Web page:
daily routines present a body of work addressing such themes as the perception of time, isolated consciousness, and the illusion of order, all of which depend on "social habitus." The show focuses on the habitual, the normative, the average—things that we don't give attention to, since they are anchored in daily routine. Considered self-evident, these behavioral patterns and internalized values claim the status of unquestioned reality. The objects and installations of breadedEscalope, however, play contentiously with notions of use value and consumption. The works' intense subject-object dialog opens new perspectives and a broader discourse. On the one hand, daily routines represent monotony, everyday life, activities "frozen in time"; on the other, it evokes the comforts of familiarity, competence, security, and tradition. It is in the ambivalence between these two meanings that we can find the ideal balance for a fulfilling life. This exhibition suggests conceptual niches and possibilities "between the lines." The artworks serve as a podium for interaction and exchange with the viewer.
In its dimensions, the Bar Non-Lieu is indeed referring to conventional bar furniture. Its central claim to be a non-place, however, is ultimately obtained by the opportunity to enter the furniture and thus be able to experience it as space. This shifted perspective expands the viewer's perception of the piece to an atmospheric bar with room for two people. Thereby, the Bar non-Lieu clearly focuses on interpersonal dialogue and its plain and minimal design offers the perfect setting for an intimate conversation. By closing both doors, you can create a multifunctional space of retreat. From the outside, only the legs of the guests are visible. Gestures and words, however, remain secret. The interior's design enhances the visitors' voices acoustically and you can hear yourself clearly, while exterior noise is shielded from the outside. The central bar-table provides with the ideal distance between the two dialogue partners.
In the installation Zen-Rug a merely functional component of a vacuum cleaner is translated into an aspect of a higher ritualistic order. By developing the absurd product of a glass vacuum cleaner nozzle—hand blown by artisans—breadedEscalope invents a new version of the classic device. In a performance, the artists, with the help of their specially designed vacuum cleaner, imprint a design on carpets that resembles a Zen garden. Here the desire for order and symmetry—prevalent in Zen culture—meets individualism, self-discovery. spirituality and artistic development.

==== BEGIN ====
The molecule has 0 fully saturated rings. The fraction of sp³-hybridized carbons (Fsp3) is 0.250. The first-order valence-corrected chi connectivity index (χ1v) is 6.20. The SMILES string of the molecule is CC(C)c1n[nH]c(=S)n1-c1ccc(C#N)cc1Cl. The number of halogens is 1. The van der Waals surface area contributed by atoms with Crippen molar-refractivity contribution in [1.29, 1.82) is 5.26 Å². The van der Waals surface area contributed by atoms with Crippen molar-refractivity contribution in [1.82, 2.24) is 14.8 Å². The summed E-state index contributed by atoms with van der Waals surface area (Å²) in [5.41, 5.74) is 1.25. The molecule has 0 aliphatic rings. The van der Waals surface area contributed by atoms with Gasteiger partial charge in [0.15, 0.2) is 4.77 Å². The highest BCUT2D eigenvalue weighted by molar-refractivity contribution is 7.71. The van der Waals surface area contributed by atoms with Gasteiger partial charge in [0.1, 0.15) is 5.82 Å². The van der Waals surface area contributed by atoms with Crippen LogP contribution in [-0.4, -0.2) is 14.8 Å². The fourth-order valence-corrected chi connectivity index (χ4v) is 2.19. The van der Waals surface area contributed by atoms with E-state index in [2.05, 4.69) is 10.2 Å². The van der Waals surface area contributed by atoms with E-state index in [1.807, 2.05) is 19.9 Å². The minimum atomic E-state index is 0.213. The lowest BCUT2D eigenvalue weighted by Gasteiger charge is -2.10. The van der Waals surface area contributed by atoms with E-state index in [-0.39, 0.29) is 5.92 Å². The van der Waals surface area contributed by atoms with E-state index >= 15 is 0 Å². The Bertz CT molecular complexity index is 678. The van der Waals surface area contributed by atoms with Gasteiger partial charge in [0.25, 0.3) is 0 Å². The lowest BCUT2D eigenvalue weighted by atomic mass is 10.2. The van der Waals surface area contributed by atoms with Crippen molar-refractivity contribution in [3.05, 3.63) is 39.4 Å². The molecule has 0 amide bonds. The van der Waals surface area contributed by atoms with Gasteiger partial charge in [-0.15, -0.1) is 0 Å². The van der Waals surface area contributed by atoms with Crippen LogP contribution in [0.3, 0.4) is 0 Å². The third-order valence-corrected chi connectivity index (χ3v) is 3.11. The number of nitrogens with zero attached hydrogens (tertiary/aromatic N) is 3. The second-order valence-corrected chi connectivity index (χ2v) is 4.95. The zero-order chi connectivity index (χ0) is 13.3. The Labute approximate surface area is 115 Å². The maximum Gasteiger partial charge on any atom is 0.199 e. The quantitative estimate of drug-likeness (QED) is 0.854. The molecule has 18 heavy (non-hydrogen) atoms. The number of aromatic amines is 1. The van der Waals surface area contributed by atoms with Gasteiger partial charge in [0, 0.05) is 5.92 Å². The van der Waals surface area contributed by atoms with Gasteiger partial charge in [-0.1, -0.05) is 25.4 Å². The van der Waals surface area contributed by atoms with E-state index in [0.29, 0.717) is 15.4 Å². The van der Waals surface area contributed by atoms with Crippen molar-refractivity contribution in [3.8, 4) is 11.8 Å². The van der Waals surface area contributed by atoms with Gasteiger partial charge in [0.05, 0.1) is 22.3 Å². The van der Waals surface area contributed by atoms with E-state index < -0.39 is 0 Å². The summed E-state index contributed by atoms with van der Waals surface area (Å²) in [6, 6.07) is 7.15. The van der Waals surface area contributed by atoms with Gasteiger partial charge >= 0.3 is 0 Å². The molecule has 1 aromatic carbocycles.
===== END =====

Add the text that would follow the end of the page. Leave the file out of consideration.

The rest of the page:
Clocks largely determine our daily routine. Contrary to the usual chronometers, however, Your Clock mostly stands still. It doesn't impose a flow of time on the viewer. Instead it shows a single moment on its dial—the moment of a recent interaction with a human. The clockwork was modified in such a way that one has to pull a chain to activate the dial mechanism. The clock then "catches up" on the time that has passed since it was last activated. It thus renders otherwise timeless space both visual and auditory. Household appliances usually save time, but Your Clock instead steals time from its user. It thereby creates an intense relationship, demanding attention! Through restraint of information the user is able to "gain" a certain quality of life. Your Clock is less about the dictatorial nature of time than about "time in between," which opens up another way of measuring duration. It allows users a meta-level, giving them the possibility to decide about the passing of time!
Launched in London in 2007, the Vienna-based art and design collective breadedEscalope — Sascha Mikel, Martin Schnabl and Michael Tatschl — deals with spatial structures and subject-object relations. Analyzing and questioning daily routine are constant factors in the group's practice, and keeping everyday life in check is the point of departure for objects, installations and performances that bridge the applied and visual arts. Works by breadedEscalope are in the collections of MAK, the Hofmobiliendepot (Imperial Furniture Collection) and the Vienna Museum, and they had received the Outstanding Artist Award during their solo show at the Kunsthaus Baselland in 2014. Their last group show in New York ran until mid-January at the Austrian Cultural Forum as part of Vienna Design Week. daily routines is their 1st solo show in the US.